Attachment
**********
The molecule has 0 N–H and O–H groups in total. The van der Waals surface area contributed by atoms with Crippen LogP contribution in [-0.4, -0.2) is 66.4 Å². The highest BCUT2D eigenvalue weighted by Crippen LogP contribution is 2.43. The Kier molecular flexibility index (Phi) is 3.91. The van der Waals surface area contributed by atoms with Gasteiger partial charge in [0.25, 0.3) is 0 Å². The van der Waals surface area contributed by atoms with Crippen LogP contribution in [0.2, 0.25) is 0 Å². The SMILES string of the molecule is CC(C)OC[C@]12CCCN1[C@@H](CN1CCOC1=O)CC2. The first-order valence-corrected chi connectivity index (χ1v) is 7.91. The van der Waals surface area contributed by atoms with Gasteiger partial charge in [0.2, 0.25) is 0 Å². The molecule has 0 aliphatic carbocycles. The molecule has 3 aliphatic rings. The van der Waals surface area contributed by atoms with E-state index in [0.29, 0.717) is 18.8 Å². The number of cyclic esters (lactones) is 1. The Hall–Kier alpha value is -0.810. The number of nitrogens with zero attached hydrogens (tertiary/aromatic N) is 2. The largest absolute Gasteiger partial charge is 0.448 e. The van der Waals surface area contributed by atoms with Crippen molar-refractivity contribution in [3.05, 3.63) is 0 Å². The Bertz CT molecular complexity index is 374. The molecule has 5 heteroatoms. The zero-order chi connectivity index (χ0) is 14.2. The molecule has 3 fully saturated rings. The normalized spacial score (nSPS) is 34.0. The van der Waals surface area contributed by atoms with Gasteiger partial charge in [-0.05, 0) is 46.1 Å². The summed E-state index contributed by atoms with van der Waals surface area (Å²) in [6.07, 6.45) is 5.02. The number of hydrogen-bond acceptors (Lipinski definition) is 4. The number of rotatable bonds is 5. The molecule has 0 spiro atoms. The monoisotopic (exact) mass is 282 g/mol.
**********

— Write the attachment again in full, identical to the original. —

The molecule has 0 N–H and O–H groups in total. The van der Waals surface area contributed by atoms with Crippen LogP contribution in [-0.4, -0.2) is 66.4 Å². The highest BCUT2D eigenvalue weighted by Crippen LogP contribution is 2.43. The Kier molecular flexibility index (Phi) is 3.91. The van der Waals surface area contributed by atoms with Gasteiger partial charge in [0.25, 0.3) is 0 Å². The van der Waals surface area contributed by atoms with Crippen LogP contribution in [0.2, 0.25) is 0 Å². The SMILES string of the molecule is CC(C)OC[C@]12CCCN1[C@@H](CN1CCOC1=O)CC2. The first-order valence-corrected chi connectivity index (χ1v) is 7.91. The van der Waals surface area contributed by atoms with Gasteiger partial charge in [0.2, 0.25) is 0 Å². The molecule has 0 aliphatic carbocycles. The molecule has 3 aliphatic rings. The van der Waals surface area contributed by atoms with E-state index in [0.29, 0.717) is 18.8 Å². The number of cyclic esters (lactones) is 1. The Hall–Kier alpha value is -0.810. The number of nitrogens with zero attached hydrogens (tertiary/aromatic N) is 2. The largest absolute Gasteiger partial charge is 0.448 e. The van der Waals surface area contributed by atoms with Crippen molar-refractivity contribution in [3.05, 3.63) is 0 Å². The Bertz CT molecular complexity index is 374. The molecule has 5 heteroatoms. The zero-order chi connectivity index (χ0) is 14.2. The molecule has 3 fully saturated rings. The normalized spacial score (nSPS) is 34.0. The van der Waals surface area contributed by atoms with Gasteiger partial charge in [-0.05, 0) is 46.1 Å². The summed E-state index contributed by atoms with van der Waals surface area (Å²) in [6.07, 6.45) is 5.02. The number of hydrogen-bond acceptors (Lipinski definition) is 4. The number of rotatable bonds is 5. The molecule has 0 spiro atoms. The monoisotopic (exact) mass is 282 g/mol.